He also smuggled more brown sugar into the country than any other chink in New York City. That was making him even richer. Up to now, the chinks had been bringing the stuff in for themselves, smoking it mostly, rarely injecting it. Now things were different.

You couldn’t get any white heroin, the European stuff. Those fucking federal narcotics agents. Making seizures in Europe and the States, leaning on everybody and locating the labs in France that turned opium base into white heroin. Then closing them down.

That kind of shit was bad for business. You couldn’t buy enough heroin in New York City to get a flea high. What street heroin you got was weak, only one percent skag. So, what the hell, you go to the chinks and you try to do business. They got the stuff, but they can’t distribute it in New York City except to each other.

The blacks, Cubans, other Latins—they controlled dope these days, heroin, cocaine, pills. You name it, and the niggers and spics are selling it and getting rich. The Italians? shit. They’ve been sucking hind tit for years, thought Johnny Fist, and why? Because of the old man, that’s why.

The old man. Boss of bosses. Ruler of the Mafia in New York, and that’s the same as running it in fifty states. The old man. That skinny, dried-up bastard didn’t want any of the families dealing dope, even though some of them did it anyway. Still, a lot didn’t, and all because he was against it.

And why? Because he was scared, that’s why. Scared that narcotics would bring the heat down, draw narcs and cops by the boatload, which could fuck up other rackets.

So, no dope. The old man’s orders. But the old man wasn’t getting any younger. He was sick, in his seventies, with a good chance he wouldn’t see the old year out and the new year in. A lot of people in the society planned to use that to their advantage. At least ten guys wanted the top spot. Johnny Fist was different He wanted it, and he was going to get it.

With help from Sweet Sue and brown sugar.

Gabriel adjusted blue-tinted, rimless glasses on his small nose. For him there was no such thing as enough money. He wanted all he could get. Delivery date. We have settled that, no?

Johnny Fist nodded, the gesture creating more rolls of fat under his chin. Ten days. One hundred kilos, forty thousand each. You sure about the quality?

Gabriel nodded, pleased at the idea of getting four million dollars ten days from now, but controlling himself, letting the pleasure stay hidden inside. Control. A man must have control, he thought. Control yourself, and you control others.

Forty-five percent, he said. No lower than that. Brown rock heroin, coarse-grained and the color of Ovaltine, was relatively impure heroin. That was the reason for the color. It was grown in the Golden Triangle—Burma, Laos, Thailand—processed in Bangkok, shipped to Hong Kong, and from there smuggled to America. Gabriel and Johnny Fist both knew that there was no way a white man was going to get direct overseas connections with Asia. Asians would always deal with Asians.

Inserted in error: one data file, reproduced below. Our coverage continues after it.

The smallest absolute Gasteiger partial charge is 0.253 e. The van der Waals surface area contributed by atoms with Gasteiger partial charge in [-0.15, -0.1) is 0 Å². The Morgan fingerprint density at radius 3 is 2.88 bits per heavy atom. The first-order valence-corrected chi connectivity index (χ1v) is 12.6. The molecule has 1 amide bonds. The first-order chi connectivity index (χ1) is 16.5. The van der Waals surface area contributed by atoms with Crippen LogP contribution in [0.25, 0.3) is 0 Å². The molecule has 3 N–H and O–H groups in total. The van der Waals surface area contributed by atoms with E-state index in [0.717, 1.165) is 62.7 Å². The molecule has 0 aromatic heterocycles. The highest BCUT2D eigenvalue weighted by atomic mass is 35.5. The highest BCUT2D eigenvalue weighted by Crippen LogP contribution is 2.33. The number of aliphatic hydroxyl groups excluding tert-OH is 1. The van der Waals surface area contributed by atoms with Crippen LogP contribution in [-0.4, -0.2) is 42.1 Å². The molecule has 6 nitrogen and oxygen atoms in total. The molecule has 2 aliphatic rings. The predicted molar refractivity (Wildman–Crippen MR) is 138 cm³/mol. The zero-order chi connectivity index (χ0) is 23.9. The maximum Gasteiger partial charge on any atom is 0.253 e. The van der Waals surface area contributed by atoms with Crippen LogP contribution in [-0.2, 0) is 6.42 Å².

No sweat, thought Johnny Fist. Over here, I’ve got him by the balls if he wants to get bigger. No chink could come up with a distribution setup in this country that can put his stuff on every street corner. You had to be American and you had to know people to do that.

But we need each other, me and Sweet Sue. We need each other, because when I kill me some blacks and some spics and take over their distribution setup and customers, I’m going to need something to sell.

That was Johnny Fist’s plan. He was going to war just as soon as he got his four million dollars’ worth of brown rock heroin from Gabriel. Killing anybody now would be dumb, because he had nothing to sell. In ten days he would have something to sell, and that’s when it made sense to start wasting blacks and Cubans and take over their business.

First I take over dope in this town, then, with the promises I got from some of the other guys and my cutting them in on a piece of what I take from the niggers and spics, I take over the old man’s spot. Then I become boss of bosses. Me. Fat Johnny Fist.

Gabriel’s hands were palm-down, flat on the table. He knew of the fat man’s ambition, knew that he wanted to take over from blacks and Cubans, then become the number-one mafioso in this very large city. That was fine with Gabriel. He would like to see that happen. Because then Johnny Fist would need more drugs, more brown rock heroin, and there was only one place he could get it from.

They were using each other, exchanging something for the privilege. Johnny Fist was trading money for dope and power. Gabriel Ling Tsu was trading dope for money and power here in Chinatown.